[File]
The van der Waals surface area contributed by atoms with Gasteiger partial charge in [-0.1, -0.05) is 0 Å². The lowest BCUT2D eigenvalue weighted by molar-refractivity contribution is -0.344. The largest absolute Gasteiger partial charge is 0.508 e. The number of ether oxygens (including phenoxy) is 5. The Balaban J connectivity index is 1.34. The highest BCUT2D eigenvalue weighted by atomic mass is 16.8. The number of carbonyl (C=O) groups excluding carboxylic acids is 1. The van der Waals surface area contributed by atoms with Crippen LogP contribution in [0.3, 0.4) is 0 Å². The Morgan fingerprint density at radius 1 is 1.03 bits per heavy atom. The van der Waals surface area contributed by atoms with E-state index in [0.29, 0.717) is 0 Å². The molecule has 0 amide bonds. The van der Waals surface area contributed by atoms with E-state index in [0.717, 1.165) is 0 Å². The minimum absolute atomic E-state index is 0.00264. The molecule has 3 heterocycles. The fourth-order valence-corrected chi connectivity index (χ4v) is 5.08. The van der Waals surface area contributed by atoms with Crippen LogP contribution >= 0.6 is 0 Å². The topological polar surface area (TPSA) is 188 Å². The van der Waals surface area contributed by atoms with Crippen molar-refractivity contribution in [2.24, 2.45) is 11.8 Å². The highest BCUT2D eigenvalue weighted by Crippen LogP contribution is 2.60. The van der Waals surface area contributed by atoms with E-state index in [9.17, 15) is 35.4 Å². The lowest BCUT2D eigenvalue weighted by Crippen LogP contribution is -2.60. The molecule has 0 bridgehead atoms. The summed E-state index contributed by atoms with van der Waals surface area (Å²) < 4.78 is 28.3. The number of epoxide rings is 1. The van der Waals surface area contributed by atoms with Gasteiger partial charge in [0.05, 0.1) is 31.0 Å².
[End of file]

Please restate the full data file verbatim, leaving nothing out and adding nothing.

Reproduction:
The van der Waals surface area contributed by atoms with Gasteiger partial charge in [-0.1, -0.05) is 0 Å². The lowest BCUT2D eigenvalue weighted by molar-refractivity contribution is -0.344. The largest absolute Gasteiger partial charge is 0.508 e. The number of ether oxygens (including phenoxy) is 5. The Balaban J connectivity index is 1.34. The highest BCUT2D eigenvalue weighted by atomic mass is 16.8. The number of carbonyl (C=O) groups excluding carboxylic acids is 1. The van der Waals surface area contributed by atoms with Crippen LogP contribution in [0.3, 0.4) is 0 Å². The Morgan fingerprint density at radius 1 is 1.03 bits per heavy atom. The van der Waals surface area contributed by atoms with E-state index in [0.29, 0.717) is 0 Å². The molecule has 0 amide bonds. The van der Waals surface area contributed by atoms with E-state index in [0.717, 1.165) is 0 Å². The minimum absolute atomic E-state index is 0.00264. The molecule has 3 heterocycles. The fourth-order valence-corrected chi connectivity index (χ4v) is 5.08. The van der Waals surface area contributed by atoms with Crippen LogP contribution >= 0.6 is 0 Å². The topological polar surface area (TPSA) is 188 Å². The van der Waals surface area contributed by atoms with Crippen molar-refractivity contribution in [2.24, 2.45) is 11.8 Å². The highest BCUT2D eigenvalue weighted by Crippen LogP contribution is 2.60. The van der Waals surface area contributed by atoms with E-state index in [9.17, 15) is 35.4 Å². The lowest BCUT2D eigenvalue weighted by Crippen LogP contribution is -2.60. The molecule has 0 bridgehead atoms. The summed E-state index contributed by atoms with van der Waals surface area (Å²) < 4.78 is 28.3. The number of epoxide rings is 1. The van der Waals surface area contributed by atoms with Gasteiger partial charge in [0.05, 0.1) is 31.0 Å².